The founder and CEO of a Christian satellite network that reaches out to refugees fleeing war-torn Syria and Iraq, is reporting that many Muslim families are turning to Christianity, where they encounter a message of peace and love.
“It’s surprising just how much damage the Muslim world has done to itself due to this schism between Sunni and Shiites,” SAT-7’s
Terence Ascott said, according to Mission Network News Monday. “It raises serious questions. People were really losing trust in organized religion.”
He added that ongoing attacks instigated by the Islamic State and other terror groups are only part of the long-standing conflicts in the Muslim world, along with the age-old divide between Sunnis and Shiites.
“It’s quite a huge problem for Islam in general — this conflict that is going on — because it has turned people away from Islam,” Ascott said.
“In the wake of that, comes Christian broadcasting with a message of peace, reconciliation, love; and we’re presenting a God who makes sense to people who turn their back on violence being done in the name of God by one faction of Islam to another.”
SAT-7 produces various programs that reach Arabic-speaking audiences, from Bible-based inspirationals, to educational programs targeted at young children at refugee camps to teach them Arabic, English and Math.
Rita El Mounayer, the chief channels and communications officer at SAT-7, told The Christian Post back in February, “We feel that this is the time that we can contribute to the well being of a human being, no matter if he’s Christian, or a Muslim. Our mission is to present God’s love to many, to present Jesus’ salvation to many, and at the same time to try and work
for the well being of a person.”
“To try and give them a second chance in life. And this second chance, we believe, is in education. Because when you educate a child, they will grow up to think, to analyze, to have opportunity to go to university, find a job, get married, have kids, and have dignity in their own societies.”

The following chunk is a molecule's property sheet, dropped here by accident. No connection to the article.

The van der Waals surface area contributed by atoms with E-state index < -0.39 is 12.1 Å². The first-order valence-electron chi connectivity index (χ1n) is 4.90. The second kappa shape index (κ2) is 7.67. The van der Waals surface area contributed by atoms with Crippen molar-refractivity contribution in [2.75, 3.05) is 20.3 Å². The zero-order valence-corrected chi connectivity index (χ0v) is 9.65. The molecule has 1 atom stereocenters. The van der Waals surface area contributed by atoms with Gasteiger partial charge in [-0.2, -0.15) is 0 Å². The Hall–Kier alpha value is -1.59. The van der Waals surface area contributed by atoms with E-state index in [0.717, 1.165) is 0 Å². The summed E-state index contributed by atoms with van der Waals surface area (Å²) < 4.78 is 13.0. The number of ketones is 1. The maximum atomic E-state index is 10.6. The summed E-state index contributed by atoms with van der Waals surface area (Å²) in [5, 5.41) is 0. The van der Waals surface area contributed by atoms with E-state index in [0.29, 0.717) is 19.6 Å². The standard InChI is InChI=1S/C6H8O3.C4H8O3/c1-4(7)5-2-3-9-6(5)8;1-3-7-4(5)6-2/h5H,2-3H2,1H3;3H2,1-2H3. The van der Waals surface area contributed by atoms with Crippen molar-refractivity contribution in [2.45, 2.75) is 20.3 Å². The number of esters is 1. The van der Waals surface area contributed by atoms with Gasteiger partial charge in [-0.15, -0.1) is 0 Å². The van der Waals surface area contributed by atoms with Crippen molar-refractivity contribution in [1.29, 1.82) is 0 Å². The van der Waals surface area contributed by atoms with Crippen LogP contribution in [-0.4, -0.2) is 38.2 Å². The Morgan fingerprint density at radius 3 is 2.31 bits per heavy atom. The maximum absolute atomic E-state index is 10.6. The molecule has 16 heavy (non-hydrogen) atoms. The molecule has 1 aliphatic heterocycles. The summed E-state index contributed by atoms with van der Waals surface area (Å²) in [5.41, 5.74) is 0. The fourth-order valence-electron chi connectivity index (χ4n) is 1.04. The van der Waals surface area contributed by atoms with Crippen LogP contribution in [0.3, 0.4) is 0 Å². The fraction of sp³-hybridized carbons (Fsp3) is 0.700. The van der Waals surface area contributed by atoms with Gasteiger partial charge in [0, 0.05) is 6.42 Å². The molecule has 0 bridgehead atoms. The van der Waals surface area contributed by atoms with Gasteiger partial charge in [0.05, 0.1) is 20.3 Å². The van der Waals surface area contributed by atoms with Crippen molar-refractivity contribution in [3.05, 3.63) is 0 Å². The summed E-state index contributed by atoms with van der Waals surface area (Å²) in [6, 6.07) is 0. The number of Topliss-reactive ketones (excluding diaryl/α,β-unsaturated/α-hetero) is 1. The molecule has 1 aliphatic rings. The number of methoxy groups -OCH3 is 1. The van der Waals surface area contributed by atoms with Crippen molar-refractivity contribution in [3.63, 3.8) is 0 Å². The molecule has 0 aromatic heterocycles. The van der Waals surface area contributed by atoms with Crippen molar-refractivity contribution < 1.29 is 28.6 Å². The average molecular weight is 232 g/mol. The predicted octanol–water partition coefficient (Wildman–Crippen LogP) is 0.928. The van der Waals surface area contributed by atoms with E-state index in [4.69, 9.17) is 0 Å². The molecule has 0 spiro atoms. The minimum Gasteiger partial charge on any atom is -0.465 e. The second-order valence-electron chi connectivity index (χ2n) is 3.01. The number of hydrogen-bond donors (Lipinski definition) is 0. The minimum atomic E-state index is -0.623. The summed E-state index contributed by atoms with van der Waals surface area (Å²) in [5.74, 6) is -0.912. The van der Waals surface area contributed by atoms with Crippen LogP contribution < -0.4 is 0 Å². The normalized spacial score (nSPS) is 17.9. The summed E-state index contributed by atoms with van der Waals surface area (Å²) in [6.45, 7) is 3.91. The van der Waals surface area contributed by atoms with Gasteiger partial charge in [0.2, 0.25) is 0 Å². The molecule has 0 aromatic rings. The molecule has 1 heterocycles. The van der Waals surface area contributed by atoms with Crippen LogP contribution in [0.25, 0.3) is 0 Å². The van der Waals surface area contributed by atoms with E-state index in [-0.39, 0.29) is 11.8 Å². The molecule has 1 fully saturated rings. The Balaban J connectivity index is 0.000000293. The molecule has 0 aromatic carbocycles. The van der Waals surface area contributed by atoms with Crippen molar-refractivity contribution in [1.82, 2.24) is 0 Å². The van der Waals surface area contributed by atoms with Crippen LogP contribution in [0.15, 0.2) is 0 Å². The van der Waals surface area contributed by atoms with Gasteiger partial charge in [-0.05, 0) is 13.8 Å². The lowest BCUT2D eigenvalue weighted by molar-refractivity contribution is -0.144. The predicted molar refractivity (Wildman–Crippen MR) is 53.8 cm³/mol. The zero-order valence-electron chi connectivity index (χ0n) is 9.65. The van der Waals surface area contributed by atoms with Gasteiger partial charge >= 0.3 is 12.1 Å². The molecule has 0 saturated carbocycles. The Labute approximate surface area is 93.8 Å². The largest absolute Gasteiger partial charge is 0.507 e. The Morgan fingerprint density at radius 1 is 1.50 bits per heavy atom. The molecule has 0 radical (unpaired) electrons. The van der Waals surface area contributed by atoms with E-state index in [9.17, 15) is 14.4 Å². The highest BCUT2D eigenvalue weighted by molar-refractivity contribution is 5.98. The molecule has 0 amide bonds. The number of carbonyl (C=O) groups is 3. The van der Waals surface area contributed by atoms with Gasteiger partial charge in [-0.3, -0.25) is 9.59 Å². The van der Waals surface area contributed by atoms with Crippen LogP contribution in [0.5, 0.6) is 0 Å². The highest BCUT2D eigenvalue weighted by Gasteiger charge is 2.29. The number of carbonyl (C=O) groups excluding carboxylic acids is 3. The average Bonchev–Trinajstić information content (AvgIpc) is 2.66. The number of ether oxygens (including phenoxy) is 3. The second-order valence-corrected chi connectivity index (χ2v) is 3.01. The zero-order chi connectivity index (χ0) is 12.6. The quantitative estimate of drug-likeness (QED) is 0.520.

Ascott said SAT-7’s programming goes out in areas that are served mostly by Islamic-friendly
stations, calling it a “battle for hearts and minds” among satellite television services.
“It is quite amazing how aggressive the different stations are and this battle of the airwaves is reflected in the growth in numbers of channels,” he said.
There have been numerous stories of Muslims converting to Christianity in the ongoing refugee crisis, which has seen millions of people from Syria and the surrounding region make their way toward Europe.
Back in September, a church in Berlin, a city with a notable refugee intake, said its membership jumped from 150 to 600 in a short time due to new Muslim converts.
Pastor Gottfried Martens of Trinity Church in Berlin said at the time that some people might be converting to bolster their chances of staying in Germany, but he welcomed all regardless.
“I know there are people coming here because they have some kind of hope regarding asylum,” Martens said. “I am inviting them to join us because I know that whoever comes here will not be left unchanged.”